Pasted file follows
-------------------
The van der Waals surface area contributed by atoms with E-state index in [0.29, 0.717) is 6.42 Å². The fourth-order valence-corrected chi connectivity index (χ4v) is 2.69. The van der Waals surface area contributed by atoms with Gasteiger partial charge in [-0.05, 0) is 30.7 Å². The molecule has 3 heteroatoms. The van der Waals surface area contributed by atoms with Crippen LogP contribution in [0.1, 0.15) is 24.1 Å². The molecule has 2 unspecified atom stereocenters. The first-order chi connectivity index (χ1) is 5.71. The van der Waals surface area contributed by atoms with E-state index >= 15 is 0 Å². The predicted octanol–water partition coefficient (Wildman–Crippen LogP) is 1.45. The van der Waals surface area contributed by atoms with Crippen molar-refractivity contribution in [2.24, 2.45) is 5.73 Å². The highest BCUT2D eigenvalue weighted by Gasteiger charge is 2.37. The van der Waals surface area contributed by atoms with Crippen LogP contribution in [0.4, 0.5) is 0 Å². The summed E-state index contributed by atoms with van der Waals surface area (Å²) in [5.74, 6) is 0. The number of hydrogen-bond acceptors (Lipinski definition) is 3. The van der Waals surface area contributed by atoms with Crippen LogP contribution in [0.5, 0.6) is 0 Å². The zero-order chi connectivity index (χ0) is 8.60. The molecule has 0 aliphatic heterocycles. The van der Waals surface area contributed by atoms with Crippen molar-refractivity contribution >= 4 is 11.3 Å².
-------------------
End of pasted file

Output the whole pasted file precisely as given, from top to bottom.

The van der Waals surface area contributed by atoms with E-state index in [0.29, 0.717) is 6.42 Å². The fourth-order valence-corrected chi connectivity index (χ4v) is 2.69. The van der Waals surface area contributed by atoms with Gasteiger partial charge in [-0.05, 0) is 30.7 Å². The molecule has 3 heteroatoms. The van der Waals surface area contributed by atoms with Crippen LogP contribution in [0.1, 0.15) is 24.1 Å². The molecule has 2 unspecified atom stereocenters. The first-order chi connectivity index (χ1) is 5.71. The van der Waals surface area contributed by atoms with E-state index >= 15 is 0 Å². The predicted octanol–water partition coefficient (Wildman–Crippen LogP) is 1.45. The van der Waals surface area contributed by atoms with Crippen molar-refractivity contribution in [2.24, 2.45) is 5.73 Å². The highest BCUT2D eigenvalue weighted by Gasteiger charge is 2.37. The van der Waals surface area contributed by atoms with Crippen LogP contribution in [0.4, 0.5) is 0 Å². The summed E-state index contributed by atoms with van der Waals surface area (Å²) in [5.74, 6) is 0. The number of hydrogen-bond acceptors (Lipinski definition) is 3. The van der Waals surface area contributed by atoms with Crippen LogP contribution in [0.5, 0.6) is 0 Å². The zero-order chi connectivity index (χ0) is 8.60. The molecule has 0 aliphatic heterocycles. The van der Waals surface area contributed by atoms with Crippen molar-refractivity contribution >= 4 is 11.3 Å².